Whether it be the MCB affiliate York Mosque offering tea to EDL protestors, or local Jews and Christians rushing to the aid of the Somali Bravanese community after their Muswell Hill Islamic Centre was burnt down. We look at Woolwich and are struck by the ways that ordinary people responded to this shocking event in extraordinary ways. The lessons from Woolwich lie less in acknowledgement of impending existential threats to our way of life, than in the demonstration of the resilience of our society.
No amount of investment in counter-terrorism alone will prevent another attack. But investment in the strengthening of the resilience and capacity of our communities across the whole of our society – through the promotion of civic engagement, social cohesion, capacity building, voice, dignity and stake-holding; through the strengthening of our democracy and through democratic practice and social justice. investing in the resilience and capacity of our communities is the surest guarantee that we can stand up for who we are and what we believe in; that we can articulate our grievances without being accused of disloyalty and face up to those who seek to undermine our contribution to this society.
What is in the basic interest of Britain’s Muslim community is also the most basic interest of Britain as a whole. Peace, stability, prosperity and cohesion are what we all want. And all of us believe that in this time and this place that is best achieved by strong civil engagement in a society with robust institutions critical but respectful public debate, and a deep respect for the values of pluralism, tolerance and respect. For democracy and for that basic neighbourliness that goodaqhlaq which is so ingrained in us as Muslims and is also so very British.
So the MCB will not take money from the government, it will not subscribe to preconditions, it will engage as an equal partner with government (even if thus far has refused to engage), with other faiths and with civil society, on behalf of its 500 plus affiliates.
It will do so with a twin aim:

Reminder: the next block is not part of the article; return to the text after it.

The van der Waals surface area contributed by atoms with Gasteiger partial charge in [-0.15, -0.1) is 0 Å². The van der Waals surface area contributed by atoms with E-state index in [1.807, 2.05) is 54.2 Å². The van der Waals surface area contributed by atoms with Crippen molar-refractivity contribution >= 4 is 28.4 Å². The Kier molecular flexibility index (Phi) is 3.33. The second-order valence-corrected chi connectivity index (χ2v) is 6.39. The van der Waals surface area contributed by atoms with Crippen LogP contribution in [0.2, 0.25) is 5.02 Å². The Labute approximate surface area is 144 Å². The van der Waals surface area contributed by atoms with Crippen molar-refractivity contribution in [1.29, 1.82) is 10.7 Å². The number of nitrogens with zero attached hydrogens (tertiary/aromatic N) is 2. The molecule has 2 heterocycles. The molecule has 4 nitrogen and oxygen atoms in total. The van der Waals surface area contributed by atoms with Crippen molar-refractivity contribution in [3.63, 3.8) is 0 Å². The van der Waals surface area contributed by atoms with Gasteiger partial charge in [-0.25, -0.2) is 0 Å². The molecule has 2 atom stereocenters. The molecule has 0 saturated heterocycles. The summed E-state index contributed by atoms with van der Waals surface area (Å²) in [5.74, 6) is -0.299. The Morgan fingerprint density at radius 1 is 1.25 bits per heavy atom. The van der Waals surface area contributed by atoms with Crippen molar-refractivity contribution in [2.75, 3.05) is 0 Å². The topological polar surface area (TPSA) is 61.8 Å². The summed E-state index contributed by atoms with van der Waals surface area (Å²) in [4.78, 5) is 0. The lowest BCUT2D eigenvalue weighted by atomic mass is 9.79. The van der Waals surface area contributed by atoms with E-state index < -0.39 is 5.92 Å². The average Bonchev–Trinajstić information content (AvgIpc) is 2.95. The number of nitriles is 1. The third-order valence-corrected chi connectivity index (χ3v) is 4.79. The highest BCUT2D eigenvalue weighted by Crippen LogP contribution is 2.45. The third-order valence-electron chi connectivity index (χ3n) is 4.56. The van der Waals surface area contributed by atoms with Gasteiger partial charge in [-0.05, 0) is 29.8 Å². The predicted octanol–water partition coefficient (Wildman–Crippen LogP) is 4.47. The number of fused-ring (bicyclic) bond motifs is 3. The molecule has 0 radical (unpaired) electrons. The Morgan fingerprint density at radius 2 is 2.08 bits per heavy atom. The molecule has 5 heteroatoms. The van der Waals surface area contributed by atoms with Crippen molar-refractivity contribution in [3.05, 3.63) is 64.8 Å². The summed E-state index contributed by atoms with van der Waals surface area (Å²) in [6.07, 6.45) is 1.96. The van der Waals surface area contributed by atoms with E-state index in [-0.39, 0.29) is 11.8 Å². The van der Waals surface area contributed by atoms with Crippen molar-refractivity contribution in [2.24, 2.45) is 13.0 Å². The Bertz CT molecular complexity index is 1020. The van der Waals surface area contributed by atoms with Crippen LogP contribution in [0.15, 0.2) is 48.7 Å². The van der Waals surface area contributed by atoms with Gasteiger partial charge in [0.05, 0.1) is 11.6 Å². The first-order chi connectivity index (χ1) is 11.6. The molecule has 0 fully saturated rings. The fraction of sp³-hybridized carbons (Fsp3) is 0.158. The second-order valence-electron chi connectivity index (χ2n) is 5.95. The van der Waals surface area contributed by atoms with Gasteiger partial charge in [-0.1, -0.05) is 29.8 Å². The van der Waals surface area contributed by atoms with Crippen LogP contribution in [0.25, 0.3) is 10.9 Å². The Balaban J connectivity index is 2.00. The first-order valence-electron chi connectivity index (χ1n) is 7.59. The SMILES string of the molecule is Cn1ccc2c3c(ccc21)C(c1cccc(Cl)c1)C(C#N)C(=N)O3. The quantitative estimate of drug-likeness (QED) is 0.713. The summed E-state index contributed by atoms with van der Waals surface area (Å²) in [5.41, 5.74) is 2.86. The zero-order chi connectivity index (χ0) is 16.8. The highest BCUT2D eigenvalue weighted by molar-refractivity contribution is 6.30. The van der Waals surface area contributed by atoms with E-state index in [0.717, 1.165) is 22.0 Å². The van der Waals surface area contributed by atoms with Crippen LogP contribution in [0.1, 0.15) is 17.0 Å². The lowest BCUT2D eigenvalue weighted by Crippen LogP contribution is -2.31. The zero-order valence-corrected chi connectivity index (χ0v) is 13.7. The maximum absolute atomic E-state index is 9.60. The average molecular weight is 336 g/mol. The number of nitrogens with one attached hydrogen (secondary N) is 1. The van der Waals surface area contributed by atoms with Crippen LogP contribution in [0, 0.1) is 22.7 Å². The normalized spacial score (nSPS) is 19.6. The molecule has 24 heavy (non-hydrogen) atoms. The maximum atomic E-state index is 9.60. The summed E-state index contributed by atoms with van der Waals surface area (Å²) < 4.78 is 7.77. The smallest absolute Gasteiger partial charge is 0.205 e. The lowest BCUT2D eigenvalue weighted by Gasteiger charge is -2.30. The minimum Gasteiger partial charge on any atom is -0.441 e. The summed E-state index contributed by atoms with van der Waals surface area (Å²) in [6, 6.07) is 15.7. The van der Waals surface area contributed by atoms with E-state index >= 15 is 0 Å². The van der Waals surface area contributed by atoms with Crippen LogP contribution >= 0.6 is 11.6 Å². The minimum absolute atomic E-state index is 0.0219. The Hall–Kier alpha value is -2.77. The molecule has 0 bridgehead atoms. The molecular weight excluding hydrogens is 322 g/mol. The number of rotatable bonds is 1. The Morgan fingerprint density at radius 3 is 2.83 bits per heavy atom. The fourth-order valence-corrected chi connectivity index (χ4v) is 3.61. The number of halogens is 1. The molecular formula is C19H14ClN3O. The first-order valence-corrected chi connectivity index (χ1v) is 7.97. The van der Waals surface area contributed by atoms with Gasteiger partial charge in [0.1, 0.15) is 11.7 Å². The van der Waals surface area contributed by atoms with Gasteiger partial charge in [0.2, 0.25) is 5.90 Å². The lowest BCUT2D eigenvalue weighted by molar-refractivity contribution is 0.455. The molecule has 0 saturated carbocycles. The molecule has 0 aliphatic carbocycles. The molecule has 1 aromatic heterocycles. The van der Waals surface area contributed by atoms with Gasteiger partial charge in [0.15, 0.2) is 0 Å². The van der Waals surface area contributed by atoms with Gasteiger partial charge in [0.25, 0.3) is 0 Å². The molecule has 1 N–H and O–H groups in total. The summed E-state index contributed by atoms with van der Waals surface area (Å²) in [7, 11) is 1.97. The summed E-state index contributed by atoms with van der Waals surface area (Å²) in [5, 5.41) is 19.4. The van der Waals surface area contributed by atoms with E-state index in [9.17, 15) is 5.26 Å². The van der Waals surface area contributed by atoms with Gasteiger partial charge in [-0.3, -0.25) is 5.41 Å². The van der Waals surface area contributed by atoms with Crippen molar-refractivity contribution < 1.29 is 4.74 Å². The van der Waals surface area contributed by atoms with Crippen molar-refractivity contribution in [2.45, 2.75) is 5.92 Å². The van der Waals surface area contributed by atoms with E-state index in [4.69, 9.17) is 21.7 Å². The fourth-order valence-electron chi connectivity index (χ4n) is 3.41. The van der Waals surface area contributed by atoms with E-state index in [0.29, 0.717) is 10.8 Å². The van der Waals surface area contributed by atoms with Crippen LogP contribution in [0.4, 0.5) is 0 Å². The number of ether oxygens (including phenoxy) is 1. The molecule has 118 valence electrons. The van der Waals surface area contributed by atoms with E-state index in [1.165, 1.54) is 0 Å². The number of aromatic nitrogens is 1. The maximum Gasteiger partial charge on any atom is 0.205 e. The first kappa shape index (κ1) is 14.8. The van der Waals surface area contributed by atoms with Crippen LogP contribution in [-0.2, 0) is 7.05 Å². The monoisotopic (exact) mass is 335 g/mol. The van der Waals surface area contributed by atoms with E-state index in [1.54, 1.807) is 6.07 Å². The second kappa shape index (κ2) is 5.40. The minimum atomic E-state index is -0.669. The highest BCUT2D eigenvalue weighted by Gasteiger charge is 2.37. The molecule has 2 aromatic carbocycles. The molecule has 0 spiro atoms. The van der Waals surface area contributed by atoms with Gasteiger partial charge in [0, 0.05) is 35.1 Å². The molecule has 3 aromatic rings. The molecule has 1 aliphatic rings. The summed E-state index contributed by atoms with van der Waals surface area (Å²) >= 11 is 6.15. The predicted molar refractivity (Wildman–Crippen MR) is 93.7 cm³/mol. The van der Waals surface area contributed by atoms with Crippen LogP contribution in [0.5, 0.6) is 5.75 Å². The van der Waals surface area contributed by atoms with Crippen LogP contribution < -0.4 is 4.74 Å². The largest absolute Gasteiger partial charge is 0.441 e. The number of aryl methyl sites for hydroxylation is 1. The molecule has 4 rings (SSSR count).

To challenge those who stir hatred and suspicion of Muslims, and to press home the point amongst our Muslim communities to take part fully in mainstream society and within the ummah as a whole, and challenge those who divide us. That means initiating a forum amongst our scholars and activists to ensure that the Islamic message of resilience and good neighbourliness is stronger to our young people than the divisive message of rejectionists.
And that is why one of the most important, if not the most important, items on today’s agenda is the signing of a document of intra-faith unity. A code of honour that is based on the idea that unless all of us first recognise ourselves as Muslims, as a single, diverse and vibrant community, we have no hope of being recognised in our turn. If we are allowing intolerance to be preached by our brothers and sisters towards our brothers and sisters then it is hard to put the argument to wider society that we are fit to engage in modern, pluralistic Britain. And what we must challenge is not an ideology or a sect, it is a mentality it can be found in Sunni and Shia, among Salafis and reformists.
It is the mentality of Takfir – of excommunicating dissent and dehumanising those who disagree with you. So we must challenge those who preach excommunication, who have the arrogance to claim that they can pronounce on the relationship that any of the rest of us have with Allah. From that arrogance a great many sins can stem. And the overlap between those that present a security risk to the government and those who preach fitnah among the Muslims themselves, is too stark to be ignored.
If this process were to be dictated from outside, it could never become anything other than a witch hunt. There are too many zealots who see us as a threat influencing the debate for it to be otherwise.
So it must come from within.
The document we are signing today is a first step. This document is a signal to the British Muslim community and to the world that we will not allow hatred and division to be preached by our brothers and sisters in Islam towards our brothers and sisters in Islam. Everything else we seek to achieve as a community must stem from this most basic respect for our fellow Muslims. It is a step towards establishing consensus.
Sisters and Brothers, the MCB cannot represent anyone but its many affiliates. And as a democratically elected officer I can do nothing more than exercise my judgement in service of the trust you have placed in me.
We live in times of great global upheaval. Mass immigration, globalisation, the global recession, the misguided and counterproductive War on Terror; the new communications revolution; the television screens and twitter feeds that bring home to us the reality of the billions who still live in poverty or under the heel of despotic regimes — such as the one we see in Syria. These are vast challenges for humankind as a whole.
As Muslim we are the inheritors of one of the richest traditions in human history. A powerful force for social justice and spiritual wellbeing. And there has never been a greater need for such a force. One of the greatest achievements of Islam was to inspire people to look beyond the ties of clan and tribe. It united one of the most disparate and independent peoples of the world – the Arabs of the 7th Century- and allowed them to imagine a wider community: A community of all humanity under the love and justice of a single God. All of us here believe in that community. And we must show courage in standing up for it in all its diversity.”